hpr3126 :: Metrics part II
The metric of a 2D curved surface
Hosted by Andrew Conway on 2020-07-27 is flagged as Clean and is released under a CC-BY-SA license.
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In this show I continue from where I left off in my last show (3101) and talk about the geometry of curved 2D surfaces such as that of a sphere.
Using the Earth's surface as an example we can use familiar the co-ordinates of longitude and latitude, illustrated on this diagram:
Source: Public domain, Wikimedia commons
On the left we see circles of constant latitude. The largest of these circles is at latitude 0Â° and is called the equator. Its circumference is equal to that of the Earth and so it is an example of a great circle.
On the right we see lines of constant longitude. These run from pole to pole and are perpendicular to the equator. Each of these lie on a great circle (in fact they are half a great circle each).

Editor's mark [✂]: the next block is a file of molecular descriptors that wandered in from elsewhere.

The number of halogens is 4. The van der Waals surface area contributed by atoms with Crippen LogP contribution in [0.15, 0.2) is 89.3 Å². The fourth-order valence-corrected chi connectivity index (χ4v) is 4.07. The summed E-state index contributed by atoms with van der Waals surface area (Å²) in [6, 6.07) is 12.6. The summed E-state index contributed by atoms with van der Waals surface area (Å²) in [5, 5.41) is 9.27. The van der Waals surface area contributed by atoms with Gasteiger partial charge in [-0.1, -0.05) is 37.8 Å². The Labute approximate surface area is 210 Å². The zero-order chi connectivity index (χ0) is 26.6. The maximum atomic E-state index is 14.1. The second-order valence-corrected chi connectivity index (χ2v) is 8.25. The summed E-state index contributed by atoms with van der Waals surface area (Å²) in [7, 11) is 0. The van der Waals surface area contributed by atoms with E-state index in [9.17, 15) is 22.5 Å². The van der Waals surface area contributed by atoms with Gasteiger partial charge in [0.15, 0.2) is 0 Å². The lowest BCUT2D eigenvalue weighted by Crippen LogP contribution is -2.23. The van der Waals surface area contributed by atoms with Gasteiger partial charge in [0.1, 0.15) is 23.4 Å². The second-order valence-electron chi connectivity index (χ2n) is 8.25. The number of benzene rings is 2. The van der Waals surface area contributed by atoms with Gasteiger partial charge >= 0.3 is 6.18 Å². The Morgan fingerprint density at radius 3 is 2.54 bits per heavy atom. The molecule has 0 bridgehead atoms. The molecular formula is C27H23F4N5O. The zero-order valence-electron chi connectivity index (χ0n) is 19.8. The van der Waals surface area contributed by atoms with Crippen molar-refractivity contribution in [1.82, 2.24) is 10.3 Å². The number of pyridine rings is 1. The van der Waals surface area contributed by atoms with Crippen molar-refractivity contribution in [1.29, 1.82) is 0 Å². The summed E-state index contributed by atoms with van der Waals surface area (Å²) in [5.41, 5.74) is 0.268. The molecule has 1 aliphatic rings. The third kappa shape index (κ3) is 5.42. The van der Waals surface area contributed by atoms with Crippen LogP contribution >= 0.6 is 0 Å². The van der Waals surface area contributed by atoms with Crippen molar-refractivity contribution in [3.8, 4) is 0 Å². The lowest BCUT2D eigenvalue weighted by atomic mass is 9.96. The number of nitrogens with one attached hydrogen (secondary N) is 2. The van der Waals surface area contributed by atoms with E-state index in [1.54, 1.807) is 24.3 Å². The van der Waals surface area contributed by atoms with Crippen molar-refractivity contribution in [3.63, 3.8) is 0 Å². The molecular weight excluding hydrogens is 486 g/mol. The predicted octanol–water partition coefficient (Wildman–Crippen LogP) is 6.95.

Great circles on the surface of a sphere are analogous to straight lines on a flat 2D surface. They offer a way to connect any two points with the shortest distance. Lines in 2D or great circles on a sphere are examples of what is called a geodesic. In physics, particles that are not subject to any forces will follow geodesics.
In Einstein's General Theory of Relativity, the presence of mass or energy will alter the shape of spacetime and that will determine the metric. From the metric you can derive the geodesics and from that you can predict the motion of objects with no forces acting on them. In this way you can do away with the approximation that is Newton's gravitational force and replace it by a description that only involves the curvature of spacetime. I only touch on this in this show but will likely return to it in future shows.
Here are the equations discussed in this show and the previous one: